Around this time we started hearing the distinctive "teakettle, teakettle" of the Carolina Wren. I haven't seen or heard one of these in a while, so had trouble remembering what bird that classic mnemonic goes with. Luke figured it out with the help of the Google machine. Another fun sighting around this area was a Black-capped Chickadee pulling down from a cattail, likely to be put to use in nest construction. I worked for Audubon VT for the last two summers and did nest box surveys for part of one summer, so I could visualize the nest that little chickadee was building quite clearly.

We stepped in closer to the marsh and paused for a while, and after five or so minutes of normal background song heard (unmistakably, this time) a Great Crested Flycatcher. Then two of them flew near us, showing off their orange and yellow coloring to great effect for Kayli, who had never seen one before. After that we kept walking the path, and ended up near the river again in the little field. There we spotted a Belted Kingfisher out on a perch over the river. Then we walked back up the trail to our cars, pausing to observe a cluster of birders observing what may have been a female Scarlet Tanager (but then again, it could have been a female Yellow Warbler just as easily for all I know).

I thought that would maybe be the end of our birding day, but Luke mentioned that another trail starts a little further up the road and runs to the St. Mike's compost pile. So we headed up there to see what we might see. One thing we saw was a wild John Benner, a Rubenstein student who we had also seen at Geprag's on Tuesday. Actually, that was about all we saw. But we heard a Wood Thrush, an Eastern Wood-Pewee, a few Blackburnian Warblers (way too high to catch a glimpse of, although my neck will testify to the fact that we tried), and some American Crows. Oh - and we caught a glimpse of another Magnolia Warbler, a male, making two for today! They must be well into their migration to be hanging out so far from their familiar habitat. That sums things up pretty nicely. A good day overall, although it wasn't dripping with spring migrants the way I might have hoped. Looking forward to tomorrow!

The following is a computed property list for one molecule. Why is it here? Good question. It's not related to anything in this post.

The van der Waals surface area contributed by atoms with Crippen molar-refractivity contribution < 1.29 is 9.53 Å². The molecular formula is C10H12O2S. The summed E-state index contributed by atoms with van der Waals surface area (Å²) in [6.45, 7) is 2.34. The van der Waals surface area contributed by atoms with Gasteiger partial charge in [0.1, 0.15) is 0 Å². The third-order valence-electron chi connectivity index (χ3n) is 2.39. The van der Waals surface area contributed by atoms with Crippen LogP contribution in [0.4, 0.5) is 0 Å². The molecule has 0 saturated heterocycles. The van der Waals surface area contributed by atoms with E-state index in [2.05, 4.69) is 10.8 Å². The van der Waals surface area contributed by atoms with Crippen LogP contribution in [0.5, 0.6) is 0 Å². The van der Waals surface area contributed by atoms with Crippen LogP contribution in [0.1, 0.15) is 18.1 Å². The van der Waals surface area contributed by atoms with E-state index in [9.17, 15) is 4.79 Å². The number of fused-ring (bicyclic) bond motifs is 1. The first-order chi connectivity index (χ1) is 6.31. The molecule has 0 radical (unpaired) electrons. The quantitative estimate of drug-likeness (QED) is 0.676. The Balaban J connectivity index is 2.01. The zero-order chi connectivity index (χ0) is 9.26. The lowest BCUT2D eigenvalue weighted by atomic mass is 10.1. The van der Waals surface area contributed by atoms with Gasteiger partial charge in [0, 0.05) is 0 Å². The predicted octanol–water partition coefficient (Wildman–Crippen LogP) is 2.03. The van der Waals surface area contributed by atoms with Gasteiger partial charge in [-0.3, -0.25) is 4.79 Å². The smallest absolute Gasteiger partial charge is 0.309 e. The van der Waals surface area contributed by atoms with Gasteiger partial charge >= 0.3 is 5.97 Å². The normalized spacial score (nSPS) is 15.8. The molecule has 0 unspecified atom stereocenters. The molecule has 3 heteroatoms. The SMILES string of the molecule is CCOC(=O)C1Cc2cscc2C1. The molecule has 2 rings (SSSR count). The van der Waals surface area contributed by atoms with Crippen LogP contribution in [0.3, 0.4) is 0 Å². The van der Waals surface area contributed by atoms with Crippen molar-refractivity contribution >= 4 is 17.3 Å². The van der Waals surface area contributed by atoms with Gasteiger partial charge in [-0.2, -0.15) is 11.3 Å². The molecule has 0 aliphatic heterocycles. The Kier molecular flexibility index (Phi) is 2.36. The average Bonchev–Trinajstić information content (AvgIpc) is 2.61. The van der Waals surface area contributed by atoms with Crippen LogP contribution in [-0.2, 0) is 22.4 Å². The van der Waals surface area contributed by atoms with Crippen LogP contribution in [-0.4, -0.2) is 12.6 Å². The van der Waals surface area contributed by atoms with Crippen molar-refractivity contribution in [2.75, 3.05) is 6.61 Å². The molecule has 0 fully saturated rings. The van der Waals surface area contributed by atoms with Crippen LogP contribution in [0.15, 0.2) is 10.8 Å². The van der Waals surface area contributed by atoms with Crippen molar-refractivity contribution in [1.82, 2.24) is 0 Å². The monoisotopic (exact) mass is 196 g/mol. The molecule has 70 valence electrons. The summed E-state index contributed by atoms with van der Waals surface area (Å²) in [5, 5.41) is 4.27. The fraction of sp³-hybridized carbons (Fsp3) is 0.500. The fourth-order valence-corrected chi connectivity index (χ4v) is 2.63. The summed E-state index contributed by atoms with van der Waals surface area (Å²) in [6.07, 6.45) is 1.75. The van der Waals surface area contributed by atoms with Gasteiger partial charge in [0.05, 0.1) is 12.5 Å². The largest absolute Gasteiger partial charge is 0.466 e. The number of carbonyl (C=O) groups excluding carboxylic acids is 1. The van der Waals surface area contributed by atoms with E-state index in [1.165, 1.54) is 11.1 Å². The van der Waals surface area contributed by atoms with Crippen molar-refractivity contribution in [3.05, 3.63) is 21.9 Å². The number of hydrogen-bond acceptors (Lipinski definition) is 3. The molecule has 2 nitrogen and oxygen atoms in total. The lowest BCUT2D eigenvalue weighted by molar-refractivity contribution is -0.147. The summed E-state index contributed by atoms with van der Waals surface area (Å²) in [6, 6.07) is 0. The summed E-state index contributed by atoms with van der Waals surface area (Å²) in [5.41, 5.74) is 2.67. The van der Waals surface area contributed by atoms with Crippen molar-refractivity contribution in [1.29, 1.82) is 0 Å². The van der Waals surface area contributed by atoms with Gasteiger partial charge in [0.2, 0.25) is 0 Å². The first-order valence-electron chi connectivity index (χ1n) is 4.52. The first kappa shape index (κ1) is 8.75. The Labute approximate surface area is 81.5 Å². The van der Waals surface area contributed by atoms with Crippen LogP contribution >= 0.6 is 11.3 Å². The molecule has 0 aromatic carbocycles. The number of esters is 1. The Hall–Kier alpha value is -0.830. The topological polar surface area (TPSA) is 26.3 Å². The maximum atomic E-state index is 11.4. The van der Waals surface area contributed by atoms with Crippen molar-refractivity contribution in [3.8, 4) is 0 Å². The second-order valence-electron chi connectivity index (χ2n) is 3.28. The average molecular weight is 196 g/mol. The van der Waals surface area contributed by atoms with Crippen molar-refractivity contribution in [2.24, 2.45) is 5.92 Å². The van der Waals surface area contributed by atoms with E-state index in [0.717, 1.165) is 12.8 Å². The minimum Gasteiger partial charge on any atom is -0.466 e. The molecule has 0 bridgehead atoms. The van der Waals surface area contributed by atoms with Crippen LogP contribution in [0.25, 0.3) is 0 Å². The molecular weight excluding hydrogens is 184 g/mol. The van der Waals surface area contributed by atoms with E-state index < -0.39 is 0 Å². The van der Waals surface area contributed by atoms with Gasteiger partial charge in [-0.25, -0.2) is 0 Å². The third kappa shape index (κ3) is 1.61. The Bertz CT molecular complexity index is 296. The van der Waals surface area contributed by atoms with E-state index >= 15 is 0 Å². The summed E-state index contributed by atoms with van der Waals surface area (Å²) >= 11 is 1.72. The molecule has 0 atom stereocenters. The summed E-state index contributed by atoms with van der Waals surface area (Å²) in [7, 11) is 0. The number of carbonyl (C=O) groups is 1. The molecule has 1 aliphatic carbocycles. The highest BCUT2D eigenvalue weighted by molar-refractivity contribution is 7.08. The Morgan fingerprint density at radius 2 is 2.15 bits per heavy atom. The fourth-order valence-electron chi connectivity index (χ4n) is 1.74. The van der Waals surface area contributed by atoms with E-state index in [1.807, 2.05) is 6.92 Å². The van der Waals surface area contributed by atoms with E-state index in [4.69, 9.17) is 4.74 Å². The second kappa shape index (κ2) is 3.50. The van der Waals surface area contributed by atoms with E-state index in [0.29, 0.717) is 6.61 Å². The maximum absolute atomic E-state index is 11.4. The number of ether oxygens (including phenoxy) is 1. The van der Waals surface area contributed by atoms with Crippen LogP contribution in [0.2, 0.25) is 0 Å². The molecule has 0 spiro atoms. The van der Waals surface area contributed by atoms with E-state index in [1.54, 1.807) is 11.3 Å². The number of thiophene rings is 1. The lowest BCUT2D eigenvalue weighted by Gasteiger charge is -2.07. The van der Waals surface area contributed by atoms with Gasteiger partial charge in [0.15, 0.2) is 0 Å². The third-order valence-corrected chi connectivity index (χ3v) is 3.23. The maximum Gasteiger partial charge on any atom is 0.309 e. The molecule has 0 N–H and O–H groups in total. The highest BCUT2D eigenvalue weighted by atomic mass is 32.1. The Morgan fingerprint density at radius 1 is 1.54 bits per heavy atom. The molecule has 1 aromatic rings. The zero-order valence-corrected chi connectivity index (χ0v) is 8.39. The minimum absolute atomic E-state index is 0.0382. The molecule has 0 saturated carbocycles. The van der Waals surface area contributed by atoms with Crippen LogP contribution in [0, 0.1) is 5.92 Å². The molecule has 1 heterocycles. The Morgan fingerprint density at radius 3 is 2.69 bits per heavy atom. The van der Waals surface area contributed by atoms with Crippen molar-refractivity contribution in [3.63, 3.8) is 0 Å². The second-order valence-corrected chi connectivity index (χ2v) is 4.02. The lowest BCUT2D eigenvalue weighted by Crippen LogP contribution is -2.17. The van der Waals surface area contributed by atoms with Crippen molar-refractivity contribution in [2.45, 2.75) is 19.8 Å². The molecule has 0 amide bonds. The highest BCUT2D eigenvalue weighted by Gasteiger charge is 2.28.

Posted by sam_blair sam_blair, May 21, 2020 19:35

Observations

Photos / Sounds

No photos or sounds

What

House Wren Troglodytes aedon

Observer

sam_blair

Date

May 21, 2020

Photos / Sounds

No photos or sounds

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American Goldfinch Spinus tristis

Observer

sam_blair

Date

May 21, 2020

Photos / Sounds

No photos or sounds

What

American Redstart Setophaga ruticilla

Observer

sam_blair

Date

May 21, 2020

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No photos or sounds

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Common Yellowthroat Geothlypis trichas

Observer

sam_blair

Date

May 21, 2020

Photos / Sounds

No photos or sounds

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American Robin Turdus migratorius

Observer

sam_blair

Date

May 21, 2020

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Song Sparrow Melospiza melodia

Observer

sam_blair

Date

May 21, 2020

Photos / Sounds

No photos or sounds

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Northern Cardinal Cardinalis cardinalis

Observer

sam_blair

Date

May 21, 2020

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No photos or sounds

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Blue-gray Gnatcatcher Polioptila caerulea

Observer

sam_blair

Date

May 21, 2020

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Warbling Vireo Vireo gilvus

Observer

sam_blair

Date

May 21, 2020

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No photos or sounds

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Red-bellied Woodpecker Melanerpes carolinus

Observer

sam_blair

Date

May 21, 2020

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No photos or sounds